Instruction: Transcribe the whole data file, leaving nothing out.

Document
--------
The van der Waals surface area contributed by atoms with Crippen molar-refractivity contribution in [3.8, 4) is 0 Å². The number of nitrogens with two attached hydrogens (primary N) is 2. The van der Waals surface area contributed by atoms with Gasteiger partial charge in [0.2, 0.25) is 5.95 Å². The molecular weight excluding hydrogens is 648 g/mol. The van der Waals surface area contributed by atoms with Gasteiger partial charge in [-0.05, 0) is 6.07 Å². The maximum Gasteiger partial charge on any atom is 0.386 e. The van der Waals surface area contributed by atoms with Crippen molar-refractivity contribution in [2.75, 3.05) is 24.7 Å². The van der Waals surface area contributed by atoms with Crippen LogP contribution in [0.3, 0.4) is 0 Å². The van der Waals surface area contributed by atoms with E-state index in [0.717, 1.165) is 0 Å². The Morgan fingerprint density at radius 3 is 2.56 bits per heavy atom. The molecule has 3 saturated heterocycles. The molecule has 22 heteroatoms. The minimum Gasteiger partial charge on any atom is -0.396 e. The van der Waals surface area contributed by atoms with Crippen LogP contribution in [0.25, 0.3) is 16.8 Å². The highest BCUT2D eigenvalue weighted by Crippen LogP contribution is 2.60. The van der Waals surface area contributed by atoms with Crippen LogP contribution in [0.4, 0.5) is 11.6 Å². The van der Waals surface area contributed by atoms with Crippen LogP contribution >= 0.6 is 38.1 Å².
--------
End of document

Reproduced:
The van der Waals surface area contributed by atoms with Crippen molar-refractivity contribution in [3.8, 4) is 0 Å². The number of nitrogens with two attached hydrogens (primary N) is 2. The van der Waals surface area contributed by atoms with Gasteiger partial charge in [0.2, 0.25) is 5.95 Å². The molecular weight excluding hydrogens is 648 g/mol. The van der Waals surface area contributed by atoms with Gasteiger partial charge in [-0.05, 0) is 6.07 Å². The maximum Gasteiger partial charge on any atom is 0.386 e. The van der Waals surface area contributed by atoms with Crippen molar-refractivity contribution in [2.75, 3.05) is 24.7 Å². The van der Waals surface area contributed by atoms with Crippen LogP contribution in [0.3, 0.4) is 0 Å². The van der Waals surface area contributed by atoms with E-state index in [0.717, 1.165) is 0 Å². The Morgan fingerprint density at radius 3 is 2.56 bits per heavy atom. The molecule has 3 saturated heterocycles. The molecule has 22 heteroatoms. The minimum Gasteiger partial charge on any atom is -0.396 e. The van der Waals surface area contributed by atoms with Crippen LogP contribution in [0.25, 0.3) is 16.8 Å². The highest BCUT2D eigenvalue weighted by Crippen LogP contribution is 2.60. The van der Waals surface area contributed by atoms with Crippen LogP contribution in [0.4, 0.5) is 11.6 Å². The van der Waals surface area contributed by atoms with Crippen LogP contribution >= 0.6 is 38.1 Å².